One nice thing about having so many choices is that dinner just appears as you are walking by the tables. I spied this roasting chicken and then the vegetables and sage within a few steps and there you have it, Monday night comfort food: Herbed Roast Chicken with Potatoes, Carrots, and Sweet Onions

Sunday, July 26, 2009

Pizza Sunday

James hardly ever asks for anything. But yesterday he said -- "Honey can we have pizza sometime?" So I figured there is no time like the present. I pulled out a trusty dough recipe ( I have two I particularly like -- one from Carol Field's The Italian Baker -- one of my favorite bread books of all times and the other, No Knead Pizza Dough from NYC bread savant/ carb idol Jim Lahey), sauteed some onions in the last scraps of pancetta, chopped red peppers from the garden, sliced crimini mushrooms, and cooked up some ground beef with garlic, crushed red peppers, fennel seeds and tomato paste. Next time I have to remember to split that dough into two balls so I can use my pizza stone. When I rolled it out I realized it was just too big and I was either going to have to re-roll (really don't like to do that -- I think it makes the crust tough) or use a sheet pan instead and well, truth be told, I'm a little disturbed by the eerie similarity to Hamburger Helper Pizza Bake . . . . visible shudder!

Saturday, July 25, 2009

Soup and Salad

Watermelon Arugula Salad and Roasted Tomato Soup with Parmesan Cheese Wafer.
James has been picking tomatoes out of our front yard every day -- we pick them a little orange still and let them ripen to fully red (or yellow or green as the case may be) by the West facing window by our kitchen table.
We've had trays and trays of tomatoes. I've already canned stacks of whole tomatoes for this winter's spaghetti sauces, bottled up quarts and quarts of tomato purée, and sun dried 3 oven racks full. And still, the tomatoes keep coming. I'm always happy to have a few for lunch with a little fresh mozzarella, but the big man doesn't like fresh tomatoes. He'll eat them in spaghetti sauce or puréed on a pizza or cooked down into a stews so when I can't keep up with the growing pile it's time for a tomato heavy dinner recipe.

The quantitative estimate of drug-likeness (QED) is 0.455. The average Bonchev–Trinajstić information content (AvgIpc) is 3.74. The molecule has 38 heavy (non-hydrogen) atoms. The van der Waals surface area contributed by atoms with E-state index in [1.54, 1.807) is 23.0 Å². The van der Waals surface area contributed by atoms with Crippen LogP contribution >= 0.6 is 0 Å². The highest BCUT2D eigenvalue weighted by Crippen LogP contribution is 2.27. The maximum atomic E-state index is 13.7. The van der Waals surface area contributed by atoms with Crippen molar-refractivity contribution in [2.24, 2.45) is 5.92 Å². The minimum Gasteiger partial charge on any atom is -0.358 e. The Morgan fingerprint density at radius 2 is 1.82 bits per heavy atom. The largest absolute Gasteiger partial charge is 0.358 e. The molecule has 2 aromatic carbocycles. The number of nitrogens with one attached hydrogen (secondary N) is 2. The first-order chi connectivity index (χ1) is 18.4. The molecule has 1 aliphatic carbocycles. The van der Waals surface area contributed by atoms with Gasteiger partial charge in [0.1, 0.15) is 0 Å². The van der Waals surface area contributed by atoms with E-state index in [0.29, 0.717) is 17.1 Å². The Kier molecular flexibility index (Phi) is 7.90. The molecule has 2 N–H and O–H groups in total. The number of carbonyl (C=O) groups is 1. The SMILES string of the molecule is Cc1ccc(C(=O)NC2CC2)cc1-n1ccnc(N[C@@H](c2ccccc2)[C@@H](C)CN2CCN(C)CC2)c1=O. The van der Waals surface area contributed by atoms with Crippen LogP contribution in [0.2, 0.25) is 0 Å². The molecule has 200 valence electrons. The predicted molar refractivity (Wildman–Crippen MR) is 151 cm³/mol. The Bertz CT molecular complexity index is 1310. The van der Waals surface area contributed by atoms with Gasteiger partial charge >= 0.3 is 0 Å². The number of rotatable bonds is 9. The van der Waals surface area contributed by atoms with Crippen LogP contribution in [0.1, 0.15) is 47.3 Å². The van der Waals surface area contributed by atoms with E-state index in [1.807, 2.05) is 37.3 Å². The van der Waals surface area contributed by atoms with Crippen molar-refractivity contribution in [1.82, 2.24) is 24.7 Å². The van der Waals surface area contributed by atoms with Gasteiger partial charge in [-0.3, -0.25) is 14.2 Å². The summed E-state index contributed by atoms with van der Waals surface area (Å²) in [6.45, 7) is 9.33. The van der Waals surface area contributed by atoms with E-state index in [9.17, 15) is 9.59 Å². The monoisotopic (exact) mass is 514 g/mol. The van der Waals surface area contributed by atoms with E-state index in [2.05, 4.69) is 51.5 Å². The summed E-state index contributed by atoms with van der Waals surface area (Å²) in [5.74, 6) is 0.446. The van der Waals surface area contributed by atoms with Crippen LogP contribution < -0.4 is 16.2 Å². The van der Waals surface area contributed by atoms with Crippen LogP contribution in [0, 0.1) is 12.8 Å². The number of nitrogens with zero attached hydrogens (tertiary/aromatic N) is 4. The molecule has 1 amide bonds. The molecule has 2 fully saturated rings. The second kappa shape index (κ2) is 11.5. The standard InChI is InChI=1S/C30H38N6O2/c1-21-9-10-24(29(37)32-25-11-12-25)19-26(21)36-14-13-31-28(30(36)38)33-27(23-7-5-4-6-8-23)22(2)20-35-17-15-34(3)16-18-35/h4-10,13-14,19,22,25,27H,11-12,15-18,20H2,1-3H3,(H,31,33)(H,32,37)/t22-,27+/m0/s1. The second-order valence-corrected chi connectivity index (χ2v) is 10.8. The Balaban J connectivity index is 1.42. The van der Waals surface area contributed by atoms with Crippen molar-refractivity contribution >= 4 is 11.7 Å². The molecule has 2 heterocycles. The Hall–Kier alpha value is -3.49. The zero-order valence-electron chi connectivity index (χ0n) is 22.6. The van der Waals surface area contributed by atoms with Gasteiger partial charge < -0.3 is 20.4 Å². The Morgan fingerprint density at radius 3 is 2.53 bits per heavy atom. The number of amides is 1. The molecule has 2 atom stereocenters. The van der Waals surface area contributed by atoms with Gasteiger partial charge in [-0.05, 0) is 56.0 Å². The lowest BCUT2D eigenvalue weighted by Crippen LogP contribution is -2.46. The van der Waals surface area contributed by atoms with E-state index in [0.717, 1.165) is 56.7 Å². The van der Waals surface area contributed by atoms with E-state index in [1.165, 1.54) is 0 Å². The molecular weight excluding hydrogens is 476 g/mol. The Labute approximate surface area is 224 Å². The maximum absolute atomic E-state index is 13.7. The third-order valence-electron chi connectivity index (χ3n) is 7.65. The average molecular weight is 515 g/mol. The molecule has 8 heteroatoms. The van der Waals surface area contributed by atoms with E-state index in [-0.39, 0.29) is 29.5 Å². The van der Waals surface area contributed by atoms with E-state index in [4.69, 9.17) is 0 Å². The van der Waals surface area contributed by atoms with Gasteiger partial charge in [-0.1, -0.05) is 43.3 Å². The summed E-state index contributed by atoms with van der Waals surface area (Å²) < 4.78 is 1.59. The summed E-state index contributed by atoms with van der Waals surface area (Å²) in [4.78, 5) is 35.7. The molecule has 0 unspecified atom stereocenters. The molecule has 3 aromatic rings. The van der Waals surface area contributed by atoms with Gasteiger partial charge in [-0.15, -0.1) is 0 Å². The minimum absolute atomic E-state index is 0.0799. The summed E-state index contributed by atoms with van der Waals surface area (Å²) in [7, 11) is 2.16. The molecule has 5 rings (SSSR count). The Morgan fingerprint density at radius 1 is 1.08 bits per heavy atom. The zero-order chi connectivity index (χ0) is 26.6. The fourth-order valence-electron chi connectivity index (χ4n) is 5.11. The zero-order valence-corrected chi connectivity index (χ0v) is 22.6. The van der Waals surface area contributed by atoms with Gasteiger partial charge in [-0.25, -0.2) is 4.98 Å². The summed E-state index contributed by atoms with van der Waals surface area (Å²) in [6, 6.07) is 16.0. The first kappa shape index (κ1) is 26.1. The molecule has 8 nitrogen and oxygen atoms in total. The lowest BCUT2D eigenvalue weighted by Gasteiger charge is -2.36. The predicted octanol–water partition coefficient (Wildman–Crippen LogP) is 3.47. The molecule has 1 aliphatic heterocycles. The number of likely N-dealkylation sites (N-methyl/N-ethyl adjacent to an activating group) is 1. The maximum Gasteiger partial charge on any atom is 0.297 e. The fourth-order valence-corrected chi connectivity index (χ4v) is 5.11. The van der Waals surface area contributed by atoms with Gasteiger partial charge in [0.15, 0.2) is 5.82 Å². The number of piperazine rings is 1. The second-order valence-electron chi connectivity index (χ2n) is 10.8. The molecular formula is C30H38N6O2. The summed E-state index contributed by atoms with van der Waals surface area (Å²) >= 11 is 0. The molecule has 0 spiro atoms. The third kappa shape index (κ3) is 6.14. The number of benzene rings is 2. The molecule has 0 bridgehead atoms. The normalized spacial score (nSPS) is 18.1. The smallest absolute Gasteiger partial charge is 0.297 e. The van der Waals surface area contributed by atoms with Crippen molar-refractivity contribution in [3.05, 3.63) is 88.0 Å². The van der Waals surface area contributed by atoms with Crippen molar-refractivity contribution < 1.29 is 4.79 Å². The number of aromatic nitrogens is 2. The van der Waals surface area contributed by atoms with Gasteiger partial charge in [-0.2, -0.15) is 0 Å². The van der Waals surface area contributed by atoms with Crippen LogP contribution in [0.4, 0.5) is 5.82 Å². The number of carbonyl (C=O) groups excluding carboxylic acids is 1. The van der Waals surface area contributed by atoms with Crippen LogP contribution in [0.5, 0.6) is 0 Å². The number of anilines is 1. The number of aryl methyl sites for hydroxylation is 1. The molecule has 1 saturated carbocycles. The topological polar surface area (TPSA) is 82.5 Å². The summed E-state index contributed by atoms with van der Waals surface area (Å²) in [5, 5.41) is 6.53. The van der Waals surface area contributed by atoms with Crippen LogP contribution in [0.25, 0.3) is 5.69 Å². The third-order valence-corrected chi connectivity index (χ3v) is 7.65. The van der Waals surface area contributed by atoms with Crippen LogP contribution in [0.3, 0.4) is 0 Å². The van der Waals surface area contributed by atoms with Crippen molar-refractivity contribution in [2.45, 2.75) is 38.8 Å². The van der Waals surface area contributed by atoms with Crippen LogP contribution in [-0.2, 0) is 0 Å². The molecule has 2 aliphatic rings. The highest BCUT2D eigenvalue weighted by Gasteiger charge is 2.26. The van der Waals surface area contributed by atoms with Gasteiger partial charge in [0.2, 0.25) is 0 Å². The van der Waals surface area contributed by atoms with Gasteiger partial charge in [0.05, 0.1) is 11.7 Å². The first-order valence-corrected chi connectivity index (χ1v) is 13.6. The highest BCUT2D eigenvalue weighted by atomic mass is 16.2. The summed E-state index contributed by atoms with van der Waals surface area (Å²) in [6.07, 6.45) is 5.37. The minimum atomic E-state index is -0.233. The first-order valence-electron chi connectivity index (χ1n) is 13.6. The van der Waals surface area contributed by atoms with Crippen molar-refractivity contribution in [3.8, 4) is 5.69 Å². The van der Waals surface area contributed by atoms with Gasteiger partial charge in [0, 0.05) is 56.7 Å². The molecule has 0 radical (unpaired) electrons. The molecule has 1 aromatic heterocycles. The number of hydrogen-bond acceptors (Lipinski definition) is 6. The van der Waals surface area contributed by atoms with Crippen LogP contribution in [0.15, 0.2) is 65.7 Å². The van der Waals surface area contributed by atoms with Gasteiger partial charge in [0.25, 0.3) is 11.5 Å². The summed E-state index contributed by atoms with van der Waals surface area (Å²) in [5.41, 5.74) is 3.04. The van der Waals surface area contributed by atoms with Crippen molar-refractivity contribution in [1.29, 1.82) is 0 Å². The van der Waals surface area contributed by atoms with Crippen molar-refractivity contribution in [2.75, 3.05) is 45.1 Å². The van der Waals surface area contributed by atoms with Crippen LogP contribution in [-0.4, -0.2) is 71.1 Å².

For this simple soup (a recipe I saw in August's Gourmet magazine) I roasted plum tomatoes in the oven with garlic, olive oil, salt and pepper. Sautéed some onion with oregano, added in chicken broth and the roasted tomatoes, simmered, puréed, strained, and finished with a little cream. The crispy parmesan wafer really made it -- shredded parmesan mixed with a spoonful of flour, spread thinly on a silicon baking sheet and baked for 10 minutes -- hmmm crunchy, salty, cheese. Delicious. The salad is just a quick toss up of arugula, watermelon, red onion and feta cheese in a balsamic vinaigrette. Next time I'll add a bit of chili and maybe some walnuts or pine nuts for a little crunch. I think it' s going to be a summer of watermelon salads.

Front Yard Folly

How Our Garden Grows
Not too long ago we had a fairly normal --although very small -- front garden. A visit to the county fair, a friend's trip to an organic tomato farm, and running out of room
in the backyard changed all that in a hurry.
We got the idea to make a fence of tomatoes.
James started off looking for cattle or hog panels (found them in Acton but weren't really sure how to get them home) and ended up with green wire fencing that stretches across the front to hold our -- grown from seed -- San Marzano tomatoes